Please use this identifier to cite or link to this item: https://scholarhub.balamand.edu.lb/handle/uob/1862
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dc.contributor.authorKhoury, Joey Elen_US
dc.contributor.authorOjaimi, Modeen_US
dc.contributor.authorFadous Khalife, Marie Claudeen_US
dc.contributor.authorM, Valerieen_US
dc.contributor.authorM, Ishaken_US
dc.contributor.authorS, Josephineen_US
dc.date.accessioned2020-12-23T09:01:30Z-
dc.date.available2020-12-23T09:01:30Z-
dc.date.issued2018-
dc.identifier.urihttps://scholarhub.balamand.edu.lb/handle/uob/1862-
dc.description.abstractBackground & Objective: Physical examination is the cornerstone for correct patient diagnosis. Examination of a pediatric patient requires additional skills related to patient– doctor interaction. Therefore, performing an accurate and complete physical examination of a child may be a challenging if not an impossible mission for unexperienced medical students during their pediatric internship. Having a pediatric-adjusted clinical approach might be the solution. Methods: A Cohort study was done in our university hospital "Notre Dame des Secours". All Med III students27 received a supplementary 3-hours presentation with instructional videos regarding pediatric physical exam (P/E) approach. This was followed by a Q/A session with a pediatric attending and 1-week rotation on the pediatric floor and pediatric ER. Pediatric residents supervised them during daily rounds and staff meetings. Students were afterwards asked to fill a questionnaire focusing on different pediatric physical exam skills. The same questionnaire was filled by the same medical students at the completion of their pediatric Med III scheduled rotation. The control group consisted of the Med III students29 - who did not receive the supplementary presentation – after completing their pediatric rotation. Control group was asked to fill the same questionnaire. We used the "Statistical Package for the Social Sciences" (SPSS) version 22 as a statistics analysis tool. Results: After comparing the two groups, 19.6 % and 39.3% OF Med III students in intervention group felt respectively that "if a child cries it is their fault (p=0.023) and that "the childs mother is always right until proven otherwise" (p=0.000) vs 7.1% and 14.3 % in controls. Regarding the childs comfort, the intervention group learned that" if the child is ticklish, their own hands can be used to palpate the abdomen" (p=0.000). However, questions regarding starting with ENT exam and using firm tone or skipping parts of examination were .en_US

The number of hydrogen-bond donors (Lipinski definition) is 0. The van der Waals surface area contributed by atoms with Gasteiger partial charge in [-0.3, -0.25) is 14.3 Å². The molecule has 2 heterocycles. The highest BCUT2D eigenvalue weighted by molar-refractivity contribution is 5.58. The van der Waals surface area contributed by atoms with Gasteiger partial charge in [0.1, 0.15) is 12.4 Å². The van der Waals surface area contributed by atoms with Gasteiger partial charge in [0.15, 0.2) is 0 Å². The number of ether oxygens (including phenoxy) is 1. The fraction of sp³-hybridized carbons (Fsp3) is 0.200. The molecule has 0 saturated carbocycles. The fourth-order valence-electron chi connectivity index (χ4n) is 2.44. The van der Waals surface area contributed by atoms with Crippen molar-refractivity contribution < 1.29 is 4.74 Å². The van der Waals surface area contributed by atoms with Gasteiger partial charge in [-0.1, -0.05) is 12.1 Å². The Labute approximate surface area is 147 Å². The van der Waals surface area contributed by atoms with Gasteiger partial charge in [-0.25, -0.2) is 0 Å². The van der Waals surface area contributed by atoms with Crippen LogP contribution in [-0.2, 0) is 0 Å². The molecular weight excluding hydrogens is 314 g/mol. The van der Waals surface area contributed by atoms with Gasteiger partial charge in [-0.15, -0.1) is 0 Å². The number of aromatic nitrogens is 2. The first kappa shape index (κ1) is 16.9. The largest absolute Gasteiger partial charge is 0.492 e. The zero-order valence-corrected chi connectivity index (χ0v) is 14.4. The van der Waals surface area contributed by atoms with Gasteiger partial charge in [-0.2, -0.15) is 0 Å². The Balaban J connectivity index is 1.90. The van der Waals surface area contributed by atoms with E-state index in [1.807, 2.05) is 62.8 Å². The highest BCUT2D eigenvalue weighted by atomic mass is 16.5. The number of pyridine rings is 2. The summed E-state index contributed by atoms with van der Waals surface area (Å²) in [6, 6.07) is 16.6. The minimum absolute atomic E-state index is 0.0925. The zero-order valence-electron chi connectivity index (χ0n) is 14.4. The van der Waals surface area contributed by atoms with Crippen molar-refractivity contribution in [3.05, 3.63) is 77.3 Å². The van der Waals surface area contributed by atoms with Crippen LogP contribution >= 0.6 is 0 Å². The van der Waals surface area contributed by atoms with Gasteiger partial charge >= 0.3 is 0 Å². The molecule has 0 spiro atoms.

dc.format.extent7 p.en_US
dc.language.isoengen_US
dc.subjectClinical Formationen_US
dc.subjectPediatric Approachen_US
dc.subjectPediatric Populationen_US
dc.subject.lcshPhysical Examinationen_US
dc.titleDoes clinical training in pediatrics improve med III students approach to children ?en_US
dc.typeJournal Articleen_US
dc.contributor.affiliationFaculty of Medicineen_US
dc.description.volume15en_US
dc.description.issue1en_US
dc.description.startpage1en_US
dc.description.endpage7en_US
dc.date.catalogued2018-10-24-
dc.description.statusPublisheden_US
dc.identifier.OlibID186766-
dc.identifier.openURLhttps://www.wjmer.co.uk/library/downloads/articles/1521454617.pdfen_US
dc.relation.ispartoftextWorld journal of medical education and researchen_US
dc.provenance.recordsourceOliben_US
Appears in Collections:Faculty of Medicine
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